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Illness during the 2010 Super 14 Rugby Union tournament – a prospective study involving 22 676 player days

Abstract

Background Illness accounts for a significant proportion of consultations with a team physician travelling with elite athletes.

Objective To determine the incidence, type, cause and consequences of illness in Rugby Union players participating in a 16-week tournament.

Setting 8 teams participating in the 2010 Super 14 Rugby tournament

Participants A cohort of 259 elite rugby players from eight teams was recruited.

Assessmen All players were followed daily over the 16-week competition period (22 676 player days). Each day, team physicians completed an illness log with 100% compliance. Information included the daily squad size and illness details including system affected, final diagnosis, type and onset of symptoms, training/match days lost and suspected cause.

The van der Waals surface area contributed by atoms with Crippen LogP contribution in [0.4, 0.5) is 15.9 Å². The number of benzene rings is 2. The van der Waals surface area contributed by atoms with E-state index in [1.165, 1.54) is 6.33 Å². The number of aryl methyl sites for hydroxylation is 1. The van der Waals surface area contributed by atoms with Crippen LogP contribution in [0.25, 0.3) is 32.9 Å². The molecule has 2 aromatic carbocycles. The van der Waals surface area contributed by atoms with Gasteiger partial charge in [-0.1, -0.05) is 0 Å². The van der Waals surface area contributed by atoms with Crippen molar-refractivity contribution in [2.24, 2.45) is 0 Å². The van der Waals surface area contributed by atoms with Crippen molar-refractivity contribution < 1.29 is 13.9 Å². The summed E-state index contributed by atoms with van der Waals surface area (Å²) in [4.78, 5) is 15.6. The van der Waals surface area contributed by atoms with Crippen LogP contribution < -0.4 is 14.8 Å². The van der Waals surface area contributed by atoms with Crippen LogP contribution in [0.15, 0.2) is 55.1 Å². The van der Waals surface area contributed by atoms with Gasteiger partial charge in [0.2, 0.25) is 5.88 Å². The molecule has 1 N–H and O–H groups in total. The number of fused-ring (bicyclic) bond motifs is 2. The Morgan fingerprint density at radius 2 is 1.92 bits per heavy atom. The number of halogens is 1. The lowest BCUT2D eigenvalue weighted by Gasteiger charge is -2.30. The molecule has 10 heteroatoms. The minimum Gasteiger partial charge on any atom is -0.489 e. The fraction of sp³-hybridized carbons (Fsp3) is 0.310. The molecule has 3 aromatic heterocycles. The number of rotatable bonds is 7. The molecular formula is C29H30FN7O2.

Main outcome measurement Incidence of illness (illness per 1000 player days).

Results The incidence of illness in the cohort was 20.7/1000 player days (95% CI 18.5 to 23.1) with the highest incidence of illness in the respiratory system (6.4: 95% CI 5.5 to 7.3), gastrointestinal system (5.6: 95% CI 4.9 to 6.6) and the skin and subcutaneous tissue (4.6; 95% CI 4.0 to 5.4). Infections accounted for 54.5% of all illness and 26.1% of illness resulted in time loss of ≥1 day. In over 50% of illnesses, symptoms were present for ≥1 day before being reported to the team physician.

Conclusion Infective illness involving the respiratory tract and gastrointestinal tract together with dermatological illness was common in elite rugby players participating in this international tournament. A delay in reporting of symptoms >24 h could have important clinical implications in player medical care.

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